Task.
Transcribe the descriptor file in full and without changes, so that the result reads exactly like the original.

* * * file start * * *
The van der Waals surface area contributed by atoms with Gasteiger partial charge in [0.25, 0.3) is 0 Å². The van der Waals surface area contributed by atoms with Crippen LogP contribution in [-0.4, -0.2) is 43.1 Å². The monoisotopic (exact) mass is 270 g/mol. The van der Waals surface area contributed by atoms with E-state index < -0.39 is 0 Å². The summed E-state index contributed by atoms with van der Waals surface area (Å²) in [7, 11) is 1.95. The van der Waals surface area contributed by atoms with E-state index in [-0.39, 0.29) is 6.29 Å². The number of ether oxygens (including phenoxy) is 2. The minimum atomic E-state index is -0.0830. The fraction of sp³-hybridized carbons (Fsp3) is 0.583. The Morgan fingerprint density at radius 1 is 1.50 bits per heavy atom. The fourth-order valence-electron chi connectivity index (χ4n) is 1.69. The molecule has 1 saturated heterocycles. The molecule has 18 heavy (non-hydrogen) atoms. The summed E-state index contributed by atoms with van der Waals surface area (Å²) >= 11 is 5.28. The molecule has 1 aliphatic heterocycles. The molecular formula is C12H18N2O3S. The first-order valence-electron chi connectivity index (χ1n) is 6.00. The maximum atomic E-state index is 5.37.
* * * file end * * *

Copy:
The van der Waals surface area contributed by atoms with Gasteiger partial charge in [0.25, 0.3) is 0 Å². The van der Waals surface area contributed by atoms with Crippen LogP contribution in [-0.4, -0.2) is 43.1 Å². The monoisotopic (exact) mass is 270 g/mol. The van der Waals surface area contributed by atoms with E-state index < -0.39 is 0 Å². The summed E-state index contributed by atoms with van der Waals surface area (Å²) in [7, 11) is 1.95. The van der Waals surface area contributed by atoms with E-state index in [-0.39, 0.29) is 6.29 Å². The number of ether oxygens (including phenoxy) is 2. The minimum atomic E-state index is -0.0830. The fraction of sp³-hybridized carbons (Fsp3) is 0.583. The Morgan fingerprint density at radius 1 is 1.50 bits per heavy atom. The fourth-order valence-electron chi connectivity index (χ4n) is 1.69. The molecule has 1 saturated heterocycles. The molecule has 18 heavy (non-hydrogen) atoms. The summed E-state index contributed by atoms with van der Waals surface area (Å²) >= 11 is 5.28. The molecule has 1 aliphatic heterocycles. The molecular formula is C12H18N2O3S. The first-order valence-electron chi connectivity index (χ1n) is 6.00. The maximum atomic E-state index is 5.37.